Govt. told to cut red tape in housing devt.
Government

Govt. told to cut red tape in housing devt.

Nov 24, 2022, 5:46 AM
Rose De La Cruz

Rose De La Cruz

Writer/Columnist

The government must cut red tape and permit requirements to hasten the development of housing subdivisions and make good on its thrust to ease doing business in the country. The newly-created Department of Human Settlements and Urban Development, now headed by a property developer, must realize how such bureaucratic practices have stalled housing production.

To develop a housing subdivision, a developer must go to 27 offices, get 78 permits, 146 signatures and produce 373 documents to start a subdivision housing project. Such red tape makes a mockery of the ease of doing business thrust of the government.

The law creating the Department of Human Settlements and Urban Development, RA 11201, was signed by President Duterte in February 2019 as a result of the merger of the Housing and Urban Development Coordinating Council and the Housing and Land Use Regulatory Board. It is now headed by a housing developer, Jose Acuzar of New San Jose Builders, who was bypassed by the Commission on Appointments but reappointed by President Marcos on October 4. Since he came from the ranks of developers, he is fully aware of the challenges in the housing sector.

Januario Jesus Atencio III, chair and chief executive of the Januarius Holdings Inc. told a virtual briefing that “the unintended consequence of all these housing policies is the increased bureaucracies in getting licenses and permits.”

He said the housing backlog is more of a supply issue. “If it’s a supply-side issue, then we can go back to what we know about economics and find out whether it can help us find a way out,” reported Business World.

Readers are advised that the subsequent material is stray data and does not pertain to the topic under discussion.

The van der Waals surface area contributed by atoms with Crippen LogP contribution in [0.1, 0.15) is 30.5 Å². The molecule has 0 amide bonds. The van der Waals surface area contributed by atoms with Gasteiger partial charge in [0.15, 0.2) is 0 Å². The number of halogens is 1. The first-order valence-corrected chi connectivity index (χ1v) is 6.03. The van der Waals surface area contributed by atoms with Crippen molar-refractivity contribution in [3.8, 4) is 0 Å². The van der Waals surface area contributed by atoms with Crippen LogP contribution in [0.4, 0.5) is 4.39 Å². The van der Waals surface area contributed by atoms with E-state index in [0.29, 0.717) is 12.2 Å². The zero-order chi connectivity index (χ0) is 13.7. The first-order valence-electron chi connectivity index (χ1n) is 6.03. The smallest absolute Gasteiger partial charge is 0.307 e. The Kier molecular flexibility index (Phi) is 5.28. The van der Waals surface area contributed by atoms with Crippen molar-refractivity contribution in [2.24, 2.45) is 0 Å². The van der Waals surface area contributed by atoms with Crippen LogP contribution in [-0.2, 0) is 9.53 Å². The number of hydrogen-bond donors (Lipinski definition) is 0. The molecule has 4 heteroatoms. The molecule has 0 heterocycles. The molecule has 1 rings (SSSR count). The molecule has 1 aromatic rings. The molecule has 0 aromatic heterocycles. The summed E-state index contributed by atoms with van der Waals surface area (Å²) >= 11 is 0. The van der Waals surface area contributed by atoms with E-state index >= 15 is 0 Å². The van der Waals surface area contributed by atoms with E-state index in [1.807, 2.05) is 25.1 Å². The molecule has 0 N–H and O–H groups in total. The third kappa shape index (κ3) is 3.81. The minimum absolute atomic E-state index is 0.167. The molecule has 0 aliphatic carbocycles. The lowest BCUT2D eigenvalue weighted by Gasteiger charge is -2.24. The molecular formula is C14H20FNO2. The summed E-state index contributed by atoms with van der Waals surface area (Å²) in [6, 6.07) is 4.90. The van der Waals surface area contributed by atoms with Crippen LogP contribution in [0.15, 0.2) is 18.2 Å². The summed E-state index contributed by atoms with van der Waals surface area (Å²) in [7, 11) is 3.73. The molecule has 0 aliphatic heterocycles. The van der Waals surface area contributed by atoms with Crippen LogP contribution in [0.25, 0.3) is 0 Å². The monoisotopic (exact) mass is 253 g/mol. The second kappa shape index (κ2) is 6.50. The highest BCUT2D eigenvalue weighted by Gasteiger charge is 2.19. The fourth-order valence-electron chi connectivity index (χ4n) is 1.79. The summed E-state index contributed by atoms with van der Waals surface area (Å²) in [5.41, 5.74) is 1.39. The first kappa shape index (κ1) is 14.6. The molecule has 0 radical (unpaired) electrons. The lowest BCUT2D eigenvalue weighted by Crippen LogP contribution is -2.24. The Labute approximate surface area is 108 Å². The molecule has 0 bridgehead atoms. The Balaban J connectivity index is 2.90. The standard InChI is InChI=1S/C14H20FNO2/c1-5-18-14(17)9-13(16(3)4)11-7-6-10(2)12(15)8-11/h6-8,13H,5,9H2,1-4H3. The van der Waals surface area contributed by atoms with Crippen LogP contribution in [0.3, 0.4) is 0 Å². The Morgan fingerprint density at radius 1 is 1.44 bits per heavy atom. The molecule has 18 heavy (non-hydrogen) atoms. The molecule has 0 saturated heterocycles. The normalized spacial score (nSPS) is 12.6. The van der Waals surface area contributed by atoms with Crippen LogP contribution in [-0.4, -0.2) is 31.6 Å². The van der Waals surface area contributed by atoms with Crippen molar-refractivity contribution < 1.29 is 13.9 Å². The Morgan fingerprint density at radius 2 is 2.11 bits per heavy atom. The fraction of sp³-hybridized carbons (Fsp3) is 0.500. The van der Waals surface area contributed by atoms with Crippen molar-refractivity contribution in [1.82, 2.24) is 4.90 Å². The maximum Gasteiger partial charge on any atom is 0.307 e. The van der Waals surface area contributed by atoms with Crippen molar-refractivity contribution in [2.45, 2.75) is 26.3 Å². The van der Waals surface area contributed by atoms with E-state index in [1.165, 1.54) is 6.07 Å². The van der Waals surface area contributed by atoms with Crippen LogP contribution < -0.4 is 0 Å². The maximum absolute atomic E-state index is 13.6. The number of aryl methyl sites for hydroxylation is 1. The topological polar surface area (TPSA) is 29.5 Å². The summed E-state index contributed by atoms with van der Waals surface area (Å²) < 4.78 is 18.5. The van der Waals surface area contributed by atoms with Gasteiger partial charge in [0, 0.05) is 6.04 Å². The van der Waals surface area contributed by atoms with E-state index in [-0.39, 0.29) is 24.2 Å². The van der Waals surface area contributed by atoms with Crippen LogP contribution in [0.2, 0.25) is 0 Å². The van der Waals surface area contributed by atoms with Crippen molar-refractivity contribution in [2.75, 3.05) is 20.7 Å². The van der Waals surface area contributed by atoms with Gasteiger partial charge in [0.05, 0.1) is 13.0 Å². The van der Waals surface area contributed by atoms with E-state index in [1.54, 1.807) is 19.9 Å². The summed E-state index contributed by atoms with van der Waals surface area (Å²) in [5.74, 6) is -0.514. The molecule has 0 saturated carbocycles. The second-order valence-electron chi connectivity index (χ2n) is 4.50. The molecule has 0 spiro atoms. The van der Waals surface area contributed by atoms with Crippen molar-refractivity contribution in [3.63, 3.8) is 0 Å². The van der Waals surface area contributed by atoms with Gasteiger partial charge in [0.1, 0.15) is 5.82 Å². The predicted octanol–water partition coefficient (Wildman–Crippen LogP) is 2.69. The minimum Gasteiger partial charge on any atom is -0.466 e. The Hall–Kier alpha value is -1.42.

He said the government should shorten the application for licensing, reduce the required permits and cut the processing time and release of developers’ take-outs or loans. “There should be access to faster, reliable, low-interest loans and credit lines to developers.”

Atencio cited the need for more skilled workers to stabilize labor supply. The government should likewise allow more foreign workers to offset the emigration of Filipino workers.

Atencio said that the government should also invest in innovation and technology.

“One thing we should try is to increase our level of technology in the housing industry, particularly in production. We haven’t adopted enough technology. Assuming capital and labor are equal, all growth depends on the level of technology,” he said.

“We can focus on the bureaucracies and shorten the licensing period, which means faster deployment of capital and therefore labor,” he added.

PIDS study

The Philippine Institute for Development Studies (PIDS) said local shelter plans could help address the country’s housing backlog.

These plans could be used as a roadmap to analyze housing affordability and create shelter strategies, PIDS said, citing Rowena P. Dineros, a service director at the Department of Human Settlements and Urban Development who was a panelist at a recent PIDS webinar.

“Local government units with approved local shelter plans can provide funds, do land banking, partner with the private sector for housing projects or tap the programs of housing agencies appropriate for their constituents,” she said.

As of November, only 311 of 1,634 local government units have approved shelter plans. About 3.7 million of the 6.5 million units of housing shortage are for informal settler families, the state think tank said, citing the Human Settlements department.

University of Asia and the Pacific President Winston Conrad B. Padojinog, another panelist at the PIDS forum, cited the need for private sector investment to cut the local housing backlog.

“Local government units can provide the land, extend tax incentives, identify beneficiaries, conduct social preparation activities and collect housing rent or fees,” he said. “The private sector can undertake the development, construction and management services of the property.”

Tags: #DHSUD, #redtape, #processingrequirements, #housingsubdivisions


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